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You could say it was a long national nightmare for the video game industry. Whenever there was a school shooting, anti-violence crusader Jack Thompson was there to blame it on violent video games. But the industry can breathe a little easier now. The Florida Supreme Court has ordered that Thompson be disbarred 30 days from today.

I’ve had my own run-ins with Thompson. He emailed my editors at the San Jose Mercury News when he thought that, after I delayed writing up an interview with him, I was going to do a malicious hit piece. Other game journalists engaged with him more frequently, always wary about whether he would turn on them. Some tried to ignore him as much as possible, while others reveled in goading him during interviews. Thompson managed to get on the air frequently as the go-to spokesman against violent games. But his media grand-standing also got him in trouble with the courts and he was disbarred for numerous counts of legal misconduct.

Mike Fahey of game blog Kotaku just described Thompson as a “bombastic, showboating law man.” The Entertainment Software Association declined to comment on the disbarment. But Mike Gallagher, president of the ESA, told me in July that, “He is in the rear view mirror. The bright future that lies in front of us does not include Jack Thompson.”

The Miami area lawyer still has a chance for a retrial, but he has been ordered to pay the Florida Bar its legal fees of $43,675. In a response to the disbarment, Thompson wrote to Kotaku, “The timing of this disbarment transparently reveals its motivation: This past Friday, Thompson filed a federal civil rights action against the Bar, the (Florida) Supreme Court, and all seven of its Justices. This rush to disbarment is in retribution for the filing of that federal suit. With enemies this foolish, Thompson needs only the loyal friends he has.” Thompson also said the court is punishing “a Christian lawyer for his activism.”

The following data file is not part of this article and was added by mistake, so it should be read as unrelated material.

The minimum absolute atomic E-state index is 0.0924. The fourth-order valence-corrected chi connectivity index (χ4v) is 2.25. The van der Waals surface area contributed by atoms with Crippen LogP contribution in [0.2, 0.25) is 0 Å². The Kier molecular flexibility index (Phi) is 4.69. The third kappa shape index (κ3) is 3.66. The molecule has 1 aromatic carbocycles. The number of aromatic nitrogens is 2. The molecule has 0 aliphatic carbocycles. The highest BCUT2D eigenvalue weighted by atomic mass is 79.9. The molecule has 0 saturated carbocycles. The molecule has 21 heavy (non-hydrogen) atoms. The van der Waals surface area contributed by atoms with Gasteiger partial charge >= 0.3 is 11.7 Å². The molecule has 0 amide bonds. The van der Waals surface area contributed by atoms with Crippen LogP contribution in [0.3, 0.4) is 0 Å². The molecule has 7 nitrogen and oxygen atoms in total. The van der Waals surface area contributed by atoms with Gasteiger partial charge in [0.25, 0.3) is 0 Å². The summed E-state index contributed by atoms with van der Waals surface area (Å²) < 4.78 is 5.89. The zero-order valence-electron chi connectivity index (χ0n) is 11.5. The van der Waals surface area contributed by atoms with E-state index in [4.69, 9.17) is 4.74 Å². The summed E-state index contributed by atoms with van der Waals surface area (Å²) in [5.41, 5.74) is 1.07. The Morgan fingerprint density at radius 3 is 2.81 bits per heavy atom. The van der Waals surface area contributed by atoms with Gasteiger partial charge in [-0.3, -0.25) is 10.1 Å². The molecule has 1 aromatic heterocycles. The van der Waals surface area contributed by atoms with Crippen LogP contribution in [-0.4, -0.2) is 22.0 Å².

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Thompson was at the center of many public brouhahas over games, such as the “Hot Coffee” modification that allowed for crude sex scenes in the “Grand Theft Auto:San Andreas” video game. He constantly alleged that violent video games were inspiring kids to commit mass murders.

A native of Ohio and a 1976 graduate of Vanderbilt University School of Law, he became a medical malpractice attorney in Florida in 1977. In 1988, he was the unsuccessful challenger to Janet Reno for the Dade County State Attorney. He alleged that Reno was a “closet lesbian” suffering from various mental disorders as a side effect of Parkinson’s medication. In 1989, he led the campaign against the 2 Live Crew album “As Nasty As They Wanna Be.” In a 1990 federal trial, the album was ruled obscene and resulted in the arrest of several members of the group and a retailer. The ruling was later reversed.

In 1999, Thompson turned his focus on violent video games. He filed a $130 million product liability lawsuit against several game and entertainment companies on behalf of the parents of the 1997 Paducah, Ky., school shootings. The case was dismissed in 2002. In an interview with CBS, Thompson compared Doug Lowenstein, former president of the game trade group Entertainment Software Association, to Hitler’s propagandist Joseph Goebbels.

He also wasn’t shy about blasting the game media. Dennis McCauley, the editor of Game Politics, said in an email today, “Thompson’s disbarment is long overdue. His conduct has been an embarrassment to the legal profession. Even more puzzling, though, is that he has allowed his outrageous behavior to sink his advocacy campaign. He has transformed himself from someone the video game industry needed to be concerned about into a caricature.”

McCauley added, “My personal dealings with Thompson have been extremely contentious. As a journalist who has chronicled his activities since 2005, I’ve been one of his favorite targets over the years. Thompson has threatened to sue me more times than I can recall, and actually did attempt to add my name to one of his many lawsuits against the Florida Bar, although the judge ultimately refused to allow him to do so. He has likewise had a contentious relationship with my readers at GamePolitics. Dealing with him hasn’t been a pleasant experience, to put it mildly.”

Just about every game journalist has stories to tell about Thompson. I look forward to reading about them in the next day or so. But I’m not so sure this means Thompson will fade out.

“I don’t expect that we have seen the last of Thompson, not by a long shot,” McCauley said. “After all, most of his culture crusade takes place outside the courtroom. And he’s still able to file lawsuits, just as any private citizen can. Moreover, he understands the mechanics of how to file suits. The difference is that the word “disbarred” will invariably be attached to his name from this point forward.”

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